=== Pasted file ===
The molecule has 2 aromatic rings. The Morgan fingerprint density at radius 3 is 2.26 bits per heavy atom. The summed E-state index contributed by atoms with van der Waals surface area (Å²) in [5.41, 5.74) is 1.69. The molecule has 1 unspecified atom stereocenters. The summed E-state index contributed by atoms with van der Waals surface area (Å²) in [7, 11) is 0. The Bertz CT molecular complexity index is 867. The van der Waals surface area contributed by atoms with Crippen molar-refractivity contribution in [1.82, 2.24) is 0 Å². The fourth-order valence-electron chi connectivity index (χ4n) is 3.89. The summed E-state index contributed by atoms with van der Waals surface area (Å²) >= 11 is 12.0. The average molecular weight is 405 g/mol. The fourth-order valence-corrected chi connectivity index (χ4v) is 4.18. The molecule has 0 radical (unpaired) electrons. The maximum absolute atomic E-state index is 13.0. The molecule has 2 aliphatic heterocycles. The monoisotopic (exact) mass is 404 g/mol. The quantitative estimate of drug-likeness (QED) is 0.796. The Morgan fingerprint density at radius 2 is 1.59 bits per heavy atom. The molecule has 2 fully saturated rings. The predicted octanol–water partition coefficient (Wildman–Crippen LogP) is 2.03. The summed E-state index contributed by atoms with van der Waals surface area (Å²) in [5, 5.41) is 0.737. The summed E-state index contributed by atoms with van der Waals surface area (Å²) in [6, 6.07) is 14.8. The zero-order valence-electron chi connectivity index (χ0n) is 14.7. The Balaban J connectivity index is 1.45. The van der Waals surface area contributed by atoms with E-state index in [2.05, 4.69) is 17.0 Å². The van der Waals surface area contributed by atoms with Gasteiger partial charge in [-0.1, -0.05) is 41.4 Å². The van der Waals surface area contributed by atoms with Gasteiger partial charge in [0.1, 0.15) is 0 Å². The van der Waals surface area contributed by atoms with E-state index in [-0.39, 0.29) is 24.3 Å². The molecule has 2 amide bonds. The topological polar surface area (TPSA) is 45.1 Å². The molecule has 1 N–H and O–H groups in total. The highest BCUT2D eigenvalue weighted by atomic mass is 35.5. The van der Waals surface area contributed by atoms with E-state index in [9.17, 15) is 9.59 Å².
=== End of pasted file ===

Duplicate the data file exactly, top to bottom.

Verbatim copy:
The molecule has 2 aromatic rings. The Morgan fingerprint density at radius 3 is 2.26 bits per heavy atom. The summed E-state index contributed by atoms with van der Waals surface area (Å²) in [5.41, 5.74) is 1.69. The molecule has 1 unspecified atom stereocenters. The summed E-state index contributed by atoms with van der Waals surface area (Å²) in [7, 11) is 0. The Bertz CT molecular complexity index is 867. The van der Waals surface area contributed by atoms with Crippen molar-refractivity contribution in [1.82, 2.24) is 0 Å². The fourth-order valence-electron chi connectivity index (χ4n) is 3.89. The summed E-state index contributed by atoms with van der Waals surface area (Å²) >= 11 is 12.0. The average molecular weight is 405 g/mol. The fourth-order valence-corrected chi connectivity index (χ4v) is 4.18. The molecule has 0 radical (unpaired) electrons. The maximum absolute atomic E-state index is 13.0. The molecule has 2 aliphatic heterocycles. The monoisotopic (exact) mass is 404 g/mol. The quantitative estimate of drug-likeness (QED) is 0.796. The Morgan fingerprint density at radius 2 is 1.59 bits per heavy atom. The molecule has 2 fully saturated rings. The predicted octanol–water partition coefficient (Wildman–Crippen LogP) is 2.03. The summed E-state index contributed by atoms with van der Waals surface area (Å²) in [5, 5.41) is 0.737. The summed E-state index contributed by atoms with van der Waals surface area (Å²) in [6, 6.07) is 14.8. The zero-order valence-electron chi connectivity index (χ0n) is 14.7. The Balaban J connectivity index is 1.45. The van der Waals surface area contributed by atoms with E-state index in [2.05, 4.69) is 17.0 Å². The van der Waals surface area contributed by atoms with Gasteiger partial charge in [-0.1, -0.05) is 41.4 Å². The van der Waals surface area contributed by atoms with Gasteiger partial charge in [0.1, 0.15) is 0 Å². The van der Waals surface area contributed by atoms with E-state index in [-0.39, 0.29) is 24.3 Å². The molecule has 2 amide bonds. The topological polar surface area (TPSA) is 45.1 Å². The molecule has 1 N–H and O–H groups in total. The highest BCUT2D eigenvalue weighted by atomic mass is 35.5. The van der Waals surface area contributed by atoms with E-state index in [9.17, 15) is 9.59 Å².